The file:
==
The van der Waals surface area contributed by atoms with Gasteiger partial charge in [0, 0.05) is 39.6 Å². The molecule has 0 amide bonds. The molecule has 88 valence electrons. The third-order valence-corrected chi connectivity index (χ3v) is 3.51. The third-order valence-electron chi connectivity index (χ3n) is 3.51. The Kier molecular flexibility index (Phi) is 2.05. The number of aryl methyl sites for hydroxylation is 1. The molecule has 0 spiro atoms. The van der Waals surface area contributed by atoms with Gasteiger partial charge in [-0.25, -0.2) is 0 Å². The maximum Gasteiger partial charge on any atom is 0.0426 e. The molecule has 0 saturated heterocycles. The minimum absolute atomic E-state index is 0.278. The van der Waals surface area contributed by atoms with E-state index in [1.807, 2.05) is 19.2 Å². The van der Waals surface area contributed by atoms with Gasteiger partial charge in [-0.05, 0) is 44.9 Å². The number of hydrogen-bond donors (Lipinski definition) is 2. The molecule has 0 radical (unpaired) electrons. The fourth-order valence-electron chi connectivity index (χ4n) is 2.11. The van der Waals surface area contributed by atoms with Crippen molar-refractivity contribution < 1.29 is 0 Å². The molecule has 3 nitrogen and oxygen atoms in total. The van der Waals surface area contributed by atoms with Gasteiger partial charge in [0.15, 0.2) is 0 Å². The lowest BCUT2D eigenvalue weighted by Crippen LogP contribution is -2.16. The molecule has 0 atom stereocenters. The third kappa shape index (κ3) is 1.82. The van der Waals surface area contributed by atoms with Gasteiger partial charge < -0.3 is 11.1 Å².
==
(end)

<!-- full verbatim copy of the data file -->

The van der Waals surface area contributed by atoms with Gasteiger partial charge in [0, 0.05) is 39.6 Å². The molecule has 0 amide bonds. The molecule has 88 valence electrons. The third-order valence-corrected chi connectivity index (χ3v) is 3.51. The third-order valence-electron chi connectivity index (χ3n) is 3.51. The Kier molecular flexibility index (Phi) is 2.05. The number of aryl methyl sites for hydroxylation is 1. The molecule has 0 spiro atoms. The van der Waals surface area contributed by atoms with Gasteiger partial charge in [-0.25, -0.2) is 0 Å². The maximum Gasteiger partial charge on any atom is 0.0426 e. The molecule has 0 saturated heterocycles. The minimum absolute atomic E-state index is 0.278. The van der Waals surface area contributed by atoms with E-state index in [1.807, 2.05) is 19.2 Å². The van der Waals surface area contributed by atoms with Gasteiger partial charge in [-0.05, 0) is 44.9 Å². The number of hydrogen-bond donors (Lipinski definition) is 2. The molecule has 0 radical (unpaired) electrons. The fourth-order valence-electron chi connectivity index (χ4n) is 2.11. The van der Waals surface area contributed by atoms with Crippen molar-refractivity contribution < 1.29 is 0 Å². The molecule has 3 nitrogen and oxygen atoms in total. The van der Waals surface area contributed by atoms with Gasteiger partial charge in [0.15, 0.2) is 0 Å². The lowest BCUT2D eigenvalue weighted by Crippen LogP contribution is -2.16. The molecule has 0 atom stereocenters. The third kappa shape index (κ3) is 1.82. The van der Waals surface area contributed by atoms with Gasteiger partial charge < -0.3 is 11.1 Å².